Everything you need to know about Mbali Ntuli’s push for DA top job
Mbali Ntuli has made clear her intention to run for the DA’s top job. It will see her compete with John Steenhuisen, the party's interim leader.
Ntuli, 31, is a member of the DA legislature in KwaZulu-Natal and the province's former campaigns director.
During the announcement of her candidacy on Friday, Ntuli was critical of the party’s leadership, saying she believes the DA needs “a new way”, which values strength, fairness and kindness.
The DA has seen major changes in its leadership since the resignation of Johannesburg mayor Herman Mashaba, federal council chairperson Athol Trollip and its leader, Mmusi Maimane, who was replaced by Steenhuisen.
They announced their resignations, a few days apart, in October 2019, shortly after Helen Zille returned to the party.
Here are five reasons Ntuli believes she is the best candidate to take the embattled party forward.
Right the wrongs of the past
Ntluli said being a black woman qualifies her to be the next leader of the DA and that having lived the experiences of scores of black South Africans, she wants to ensure the legacy of apartheid is done away with for the advancement of the previously oppressed.
“My ancestors in this country have been shackled by the oppressive state which has always made them believe they were inferior. I'm running because I grew up in townships. rural areas, where I was in charge of lighting candles when it got dark at my grandmother's home, eMaphumulo.”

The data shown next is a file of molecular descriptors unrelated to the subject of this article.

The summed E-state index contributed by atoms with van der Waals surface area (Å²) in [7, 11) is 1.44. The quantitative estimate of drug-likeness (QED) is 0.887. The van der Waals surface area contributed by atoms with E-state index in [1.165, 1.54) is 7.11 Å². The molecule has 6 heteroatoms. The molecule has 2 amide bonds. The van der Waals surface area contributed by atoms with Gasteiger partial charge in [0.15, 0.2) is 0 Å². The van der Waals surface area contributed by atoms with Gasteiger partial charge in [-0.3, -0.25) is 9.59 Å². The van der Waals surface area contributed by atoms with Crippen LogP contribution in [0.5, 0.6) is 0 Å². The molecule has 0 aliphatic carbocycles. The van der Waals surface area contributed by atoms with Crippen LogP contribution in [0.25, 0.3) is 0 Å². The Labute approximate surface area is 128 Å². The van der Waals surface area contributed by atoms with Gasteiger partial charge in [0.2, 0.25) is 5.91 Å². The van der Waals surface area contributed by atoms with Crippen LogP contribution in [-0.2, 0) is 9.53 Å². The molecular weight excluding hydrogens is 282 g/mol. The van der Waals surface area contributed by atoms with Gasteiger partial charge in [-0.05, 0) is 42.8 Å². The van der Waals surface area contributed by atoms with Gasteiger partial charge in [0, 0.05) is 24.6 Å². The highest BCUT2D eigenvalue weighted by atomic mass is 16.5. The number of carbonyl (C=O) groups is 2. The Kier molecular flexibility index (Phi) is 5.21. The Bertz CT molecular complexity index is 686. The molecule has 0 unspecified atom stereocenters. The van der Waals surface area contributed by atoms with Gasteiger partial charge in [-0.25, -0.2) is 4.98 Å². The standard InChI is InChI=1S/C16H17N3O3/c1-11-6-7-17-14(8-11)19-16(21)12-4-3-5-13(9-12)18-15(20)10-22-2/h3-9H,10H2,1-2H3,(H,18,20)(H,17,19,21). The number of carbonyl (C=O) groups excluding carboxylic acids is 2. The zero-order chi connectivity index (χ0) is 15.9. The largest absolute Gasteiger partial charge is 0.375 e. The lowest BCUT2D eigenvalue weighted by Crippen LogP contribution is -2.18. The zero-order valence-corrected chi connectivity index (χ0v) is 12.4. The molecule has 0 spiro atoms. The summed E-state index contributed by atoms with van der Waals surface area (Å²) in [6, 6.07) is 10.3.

Change the image of the DA
Seemingly taking a swipe at DA federal council chairperson Zille for her controversial views, Ntuli said this is not all there is to the party. She wants to show South Africans that there are more voices in the DA whose views are not controversial.
“We can show South Africans the kind of DA people that I know, not the ones that are known for tweeting other things. The DA has people who work incredibly hard and have sacrificed so much. That is the kind of DA I want to highlight. I want to build a party where all these local heroes are known.”
Build branches for the DA
Ntuli said her ability to win the party new supporters in Durban's Ntuzuma and KwaMashu townships, which are dominated by the ANC, as well as at the Umkhanyakude district in northern KwaZulu-Natal, shows her tenacity.
“I've worked on the ground and I understand what it is to work in townships and in the rural areas, and build structures and grass roots activism.”
Ntuli wants to champion inclusivity in the DA and ensure South Africans of different backgrounds see themselves represented in the party.
“I believe if we can lead and take decisions as a party from a place of kindness and empathy, then we can show South Africans that the DA stands firm against any tyranny and is a champion for everyone, no matter who you are.”
Fair decision-making processes
Ntuli believes in inclusive decision-making processes, which she hopes to incorporate should she take over the party's top job.
Speaking on the appointment of the DA's head of policy, Gwen Ngwenya, she said more people should have been involved in Ngwenya's unusual appointment. She said the leadership of the party should have been given an opportunity to study the drafts of its policies.
“The way in which Miss Ngwenywa was appointed was procedurally different to others, but it was at a time in the party when we had all our leadership resign and so I think there was a gap for that appointment.”